I hate this article already - the last thing we need is another article to help us to understand Millennials. Except for one thing. Most of you reading this are Millennials and you probably need to better understand boomers.
We've all heard many of the distinctions of Millennials - how they like to work, where they like to work, when they like to work, how little they like to work, how entitled they are, how money isn't that important, how they want to change the world and be a part of something bigger than themselves. So I'm not going to write about any of that in this article. Instead, I'm going to talk about several tendencies that differentiate these two generations of salespeople.
We can begin with Motivation. Boomer salespeople are generally extrinsically motivated - motivated by money and things - while Millennials are typically intrinsically motivated. They would prefer to love what they do and strive for mastery. Here is more on the difference between these two types of motivation in sales.
We can talk about New Business Development too. Boomers are much more likely to pick up the phone and make a call - even a cold call - to initiate contact and follow up and they prefer to meet face-to-face. Millennials are more likely to use their social networks - LinkedIn, Twitter, Text and Facebook - to initiate contact - and email to follow-up and they tend to prefer selling by phone. The two newest selling roles - SDR's and BDR's - are both top-of-the-funnel roles where the reps simply schedule meetings and calls for account executives. These roles are filled almost exclusively by Millennials. I hear you. "But they are on the phone and you said they don't like using the phone!" Exactly. And that explains why they are so bad at it. The latest statistics from ConnectAndSell tell us that these reps book, on average, 1.5 meetings per week. If that is the only thing they are required to do, shouldn't the number be more like 2-3 meetings per day?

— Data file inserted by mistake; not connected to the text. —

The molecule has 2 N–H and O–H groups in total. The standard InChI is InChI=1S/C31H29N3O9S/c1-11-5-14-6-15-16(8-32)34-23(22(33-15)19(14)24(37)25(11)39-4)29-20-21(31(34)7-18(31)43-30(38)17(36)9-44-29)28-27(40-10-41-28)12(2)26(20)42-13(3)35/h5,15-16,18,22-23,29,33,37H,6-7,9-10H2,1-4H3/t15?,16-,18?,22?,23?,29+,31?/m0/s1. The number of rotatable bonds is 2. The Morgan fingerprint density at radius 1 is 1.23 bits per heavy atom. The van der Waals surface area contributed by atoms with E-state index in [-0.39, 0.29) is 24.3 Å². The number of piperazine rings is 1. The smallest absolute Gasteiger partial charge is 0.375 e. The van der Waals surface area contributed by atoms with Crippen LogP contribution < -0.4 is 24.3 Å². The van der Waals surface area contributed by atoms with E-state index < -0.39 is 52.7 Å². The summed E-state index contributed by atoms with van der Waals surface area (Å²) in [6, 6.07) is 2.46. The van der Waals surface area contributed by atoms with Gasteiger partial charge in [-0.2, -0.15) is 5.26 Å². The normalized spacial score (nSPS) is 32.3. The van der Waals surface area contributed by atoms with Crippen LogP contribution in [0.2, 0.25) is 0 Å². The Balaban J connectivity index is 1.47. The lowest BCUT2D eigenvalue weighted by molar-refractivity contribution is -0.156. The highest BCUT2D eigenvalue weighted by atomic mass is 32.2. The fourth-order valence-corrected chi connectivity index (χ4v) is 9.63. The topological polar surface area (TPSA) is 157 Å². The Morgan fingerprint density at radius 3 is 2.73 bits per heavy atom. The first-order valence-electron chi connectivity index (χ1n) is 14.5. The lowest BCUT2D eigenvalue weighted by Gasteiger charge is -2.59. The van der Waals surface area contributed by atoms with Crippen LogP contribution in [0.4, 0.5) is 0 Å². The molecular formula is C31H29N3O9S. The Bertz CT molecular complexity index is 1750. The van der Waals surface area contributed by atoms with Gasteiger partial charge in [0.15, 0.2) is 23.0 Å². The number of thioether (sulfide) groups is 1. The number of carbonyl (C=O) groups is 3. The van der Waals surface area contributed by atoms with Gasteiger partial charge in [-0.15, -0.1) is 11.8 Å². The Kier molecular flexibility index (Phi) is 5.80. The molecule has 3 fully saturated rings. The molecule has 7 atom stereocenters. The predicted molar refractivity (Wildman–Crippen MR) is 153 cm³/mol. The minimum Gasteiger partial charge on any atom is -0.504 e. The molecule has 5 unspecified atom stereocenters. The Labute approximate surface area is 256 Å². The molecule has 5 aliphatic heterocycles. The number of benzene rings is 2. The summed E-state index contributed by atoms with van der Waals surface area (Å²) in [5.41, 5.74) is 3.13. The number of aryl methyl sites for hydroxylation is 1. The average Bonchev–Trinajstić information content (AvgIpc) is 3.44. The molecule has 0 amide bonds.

And speaking of Selling Skills, Boomers are far more likely to have professional selling skills while Millennials are more likely to frame selling in the context of demos, proposals and follow-up. It might not be their fault, as most of them are in the aforementioned top-of-the-funnel roles, while Boomers are almost always found in outside territory, major account, vertical or account management roles.
One of the new things that Objective Management Group (OMG) introduced last month is industry statistics where the results of a company's sales force evaluation are compared against other companies in their industry. Here's an image from a slide that looks at the average scores for salespeople in 6 major strands of Sales DNA and how this sales force (burgundy) compares to similar companies (blue) as well as all companies (green).
Regular readers know that OMG has evaluated more than one million salespeople from more than 11,000 companies. I am hoping that in the coming months, we can filter our data by generation and share the differences in the 21 Sales Core Competencies that we measure.